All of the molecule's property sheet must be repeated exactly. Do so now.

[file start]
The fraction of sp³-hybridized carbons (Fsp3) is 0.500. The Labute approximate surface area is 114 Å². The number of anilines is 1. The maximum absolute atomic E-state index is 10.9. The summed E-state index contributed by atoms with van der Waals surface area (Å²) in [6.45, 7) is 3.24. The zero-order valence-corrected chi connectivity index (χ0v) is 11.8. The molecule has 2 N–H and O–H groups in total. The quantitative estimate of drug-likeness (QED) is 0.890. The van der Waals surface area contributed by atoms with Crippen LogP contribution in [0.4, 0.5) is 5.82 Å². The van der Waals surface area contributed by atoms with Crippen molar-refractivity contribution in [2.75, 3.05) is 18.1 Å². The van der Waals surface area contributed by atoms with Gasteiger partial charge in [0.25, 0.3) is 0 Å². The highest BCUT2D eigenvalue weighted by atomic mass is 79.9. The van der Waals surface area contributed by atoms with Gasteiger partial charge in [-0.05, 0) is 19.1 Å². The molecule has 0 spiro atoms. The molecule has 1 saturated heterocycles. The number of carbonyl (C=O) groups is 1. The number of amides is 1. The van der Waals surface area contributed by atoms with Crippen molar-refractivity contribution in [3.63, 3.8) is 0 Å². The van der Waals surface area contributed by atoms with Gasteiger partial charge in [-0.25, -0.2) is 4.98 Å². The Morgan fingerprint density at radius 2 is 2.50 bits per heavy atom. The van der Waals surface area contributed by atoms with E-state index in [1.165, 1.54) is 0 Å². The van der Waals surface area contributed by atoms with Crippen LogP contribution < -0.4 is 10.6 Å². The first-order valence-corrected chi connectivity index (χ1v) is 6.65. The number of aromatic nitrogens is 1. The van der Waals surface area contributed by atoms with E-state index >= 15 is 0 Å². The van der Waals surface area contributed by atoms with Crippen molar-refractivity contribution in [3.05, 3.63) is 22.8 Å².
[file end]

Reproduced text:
The fraction of sp³-hybridized carbons (Fsp3) is 0.500. The Labute approximate surface area is 114 Å². The number of anilines is 1. The maximum absolute atomic E-state index is 10.9. The summed E-state index contributed by atoms with van der Waals surface area (Å²) in [6.45, 7) is 3.24. The zero-order valence-corrected chi connectivity index (χ0v) is 11.8. The molecule has 2 N–H and O–H groups in total. The quantitative estimate of drug-likeness (QED) is 0.890. The van der Waals surface area contributed by atoms with Crippen LogP contribution in [0.4, 0.5) is 5.82 Å². The van der Waals surface area contributed by atoms with Crippen molar-refractivity contribution in [2.75, 3.05) is 18.1 Å². The van der Waals surface area contributed by atoms with Gasteiger partial charge in [0.25, 0.3) is 0 Å². The highest BCUT2D eigenvalue weighted by atomic mass is 79.9. The van der Waals surface area contributed by atoms with Gasteiger partial charge in [-0.05, 0) is 19.1 Å². The molecule has 0 spiro atoms. The molecule has 1 saturated heterocycles. The number of carbonyl (C=O) groups is 1. The number of amides is 1. The van der Waals surface area contributed by atoms with Crippen molar-refractivity contribution in [3.63, 3.8) is 0 Å². The van der Waals surface area contributed by atoms with Gasteiger partial charge in [-0.25, -0.2) is 4.98 Å². The Morgan fingerprint density at radius 2 is 2.50 bits per heavy atom. The van der Waals surface area contributed by atoms with E-state index in [1.165, 1.54) is 0 Å². The van der Waals surface area contributed by atoms with Crippen LogP contribution < -0.4 is 10.6 Å². The first-order valence-corrected chi connectivity index (χ1v) is 6.65. The number of aromatic nitrogens is 1. The van der Waals surface area contributed by atoms with E-state index >= 15 is 0 Å². The van der Waals surface area contributed by atoms with Crippen molar-refractivity contribution in [3.05, 3.63) is 22.8 Å².